- The Washington Times - Monday, May 29, 2017

The U.S. Supreme Court has fallen behind pace, and will have to sprint to the end of its term with a series of decisions over the next month.

Analysts said there are relatively few high-profile cases still awaiting a ruling, but among the ones most anticipated are decisions in a case involving taxpayer support for secular activities at churches and a trademark case that could decide whether the Washington Redskins’ trademark is deemed racist.

“This is a term that’s not as interesting as most,” said Carrie Severino, chief counsel at the conservative Judicial Crisis Network and a former law clerk for Justice Clarence Thomas.

Much of the court’s term, which began in October and is scheduled to end the last week in June, was dominated by the battle over replacing the late Justice Antonin Scalia. Republican senators blocked President Barack Obama’s selection of Judge Merrick Garland, and instead confirmed President Trump’s pick of Justice Neil M. Gorsuch.

Perhaps because of the smaller court, the justices took fewer cases this year, considering just 71. They heard 82 cases in the 2015-16 term. But even with the smaller workload, the court still has 29 cases outstanding — four more than the justices had at this point last year.

Some of the court’s highest-profile cases already have been decided, including last week’s ruling that invalidated North Carolina’s congressional map. The justices ruled the map was illegally drawn to pack black voters into two districts.

The court also issued a patent law decision that was eagerly anticipated by the business community.

But this term has been devoid of major social issues, putting the focus on the trademark case and a case involving a Missouri church that was barred by the state’s constitution from accessing grant money to improve a playground.

Jordan Lorence is senior counsel at Alliance Defending Freedom, a religious liberty law firm that is defending Trinity Lutheran Church. Mr. Lorence said the question the high court must decide is whether the government must treat a religion worse than everyone else in order to remain “neutral.”

Marge Baker, executive vice president for People for the American Way, said her organization is keeping an eye out for the Trinity Lutheran opinion because it wants a balance between religious liberty and the separation of church and state.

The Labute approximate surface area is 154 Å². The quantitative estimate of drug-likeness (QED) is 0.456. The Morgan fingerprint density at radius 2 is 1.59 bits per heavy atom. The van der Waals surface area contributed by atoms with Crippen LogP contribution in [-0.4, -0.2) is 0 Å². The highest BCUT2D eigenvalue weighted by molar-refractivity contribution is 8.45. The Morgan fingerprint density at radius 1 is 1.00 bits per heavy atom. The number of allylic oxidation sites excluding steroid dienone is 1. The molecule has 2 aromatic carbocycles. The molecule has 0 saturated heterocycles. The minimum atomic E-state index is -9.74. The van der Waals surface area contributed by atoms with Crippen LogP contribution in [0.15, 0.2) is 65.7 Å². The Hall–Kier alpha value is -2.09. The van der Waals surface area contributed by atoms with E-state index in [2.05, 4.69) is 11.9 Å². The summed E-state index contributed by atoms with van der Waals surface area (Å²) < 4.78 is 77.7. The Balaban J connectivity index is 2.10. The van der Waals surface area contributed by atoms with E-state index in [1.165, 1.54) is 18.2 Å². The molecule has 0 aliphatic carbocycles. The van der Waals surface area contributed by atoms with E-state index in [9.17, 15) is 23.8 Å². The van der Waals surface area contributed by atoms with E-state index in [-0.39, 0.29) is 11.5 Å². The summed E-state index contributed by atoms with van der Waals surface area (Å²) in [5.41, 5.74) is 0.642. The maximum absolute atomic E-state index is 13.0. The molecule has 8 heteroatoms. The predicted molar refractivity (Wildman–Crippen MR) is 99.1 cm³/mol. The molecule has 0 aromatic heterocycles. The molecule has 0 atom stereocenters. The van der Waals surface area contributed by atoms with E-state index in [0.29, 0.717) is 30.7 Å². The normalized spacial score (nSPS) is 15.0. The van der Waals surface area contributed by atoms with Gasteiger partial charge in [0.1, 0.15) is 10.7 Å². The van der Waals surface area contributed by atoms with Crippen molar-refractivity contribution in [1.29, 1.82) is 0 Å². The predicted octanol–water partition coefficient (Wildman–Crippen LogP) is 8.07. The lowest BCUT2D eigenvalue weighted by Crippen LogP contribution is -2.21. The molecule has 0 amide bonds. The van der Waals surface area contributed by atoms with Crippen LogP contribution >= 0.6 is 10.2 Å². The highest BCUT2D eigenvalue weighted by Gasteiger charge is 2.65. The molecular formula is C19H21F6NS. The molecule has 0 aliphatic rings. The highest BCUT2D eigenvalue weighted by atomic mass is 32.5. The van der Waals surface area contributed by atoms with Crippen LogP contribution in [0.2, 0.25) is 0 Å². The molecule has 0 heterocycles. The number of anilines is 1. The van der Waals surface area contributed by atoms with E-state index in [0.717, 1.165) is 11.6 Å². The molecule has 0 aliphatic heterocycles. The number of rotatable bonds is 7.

“This case treads on that issue of whether the government is inappropriately supporting religion,” Ms. Baker said.

Steve Wermiel, a law professor at American University, said he’s most interested in the Trinity Lutheran case because Justice Gorsuch will get to participate in the ruling, providing an opportunity to see if his vote will make a difference.

The trademark case, meanwhile, involves a challenge to a band that named itself the “Slants” — a reference to the members’ Asian heritage.

The U.S. Patent and Trademark Office denied a trademark, ruling the name is disparaging to Asians. The band claimed an infringement on its First Amendment speech, and an appeals court has sided with them.

The Redskins aren’t a party to the case, but legal scholars say whatever the justices rule should also govern the team. The trademark office has rejected their trademark, and the team appealed to the U.S. Court of Appeals for the 4th Circuit. The case was put on hold to await the Supreme Court’s decision in the band’s case.

“Whatever happens here will probably dictate whatever happens in the Redskins’ case,” said Josh Blackman, a professor at South Texas College of Law.

Legal scholars also are looking to the high court to decide whether religious nonprofits should be treated like churches or like secular organizations with regard to laws on retirement plans. Churches are allowed greater freedom to structure their plans under the Employee Retirement Income Security Act of 1974 (ERISA).

“If this case comes out against the Christian health care network, a lot of religious organizations will now be subject to ERISA, and the consequences of that are significant for the contraceptive mandate,” said Mr. Blackman, referencing the series of challenges religious nonprofits have lodged against Obamacare’s mandate requiring most organizations’ health plans to cover contraceptives.

The court also could step gingerly into thorny issues of border security and international politics when it rules on the case of a 15-year-old Mexican boy shot by a U.S. Border Patrol agent who was firing into Mexico. The agent says the boy was throwing rocks at him, while the boy’s family says he was playing with friends in a culvert that is maintained by the U.S. and Mexico.

Lower courts have rejected the family’s attempts to sue in American courts, saying the Constitution’s Fourth and Fifth Amendment protections don’t apply to Mexican citizens on Mexican territory.

During oral arguments, the court’s liberal justices seemed to be searching for a way to extend U.S. protections, while conservative justices said that would be breaking new ground and could open the door to legal challenges to American drone pilots and U.S. troops.

Also still before the high court are petitions to hear cases for the next term beginning in October.

Lucas Powe, a law professor at the University of Texas and a historian of the Supreme Court, said he’ll be watching to see whether the justices accept Wisconsin’s request to hear a case on its legislative map.

A lower court struck down the map, holding it is too much of a partisan gerrymander.

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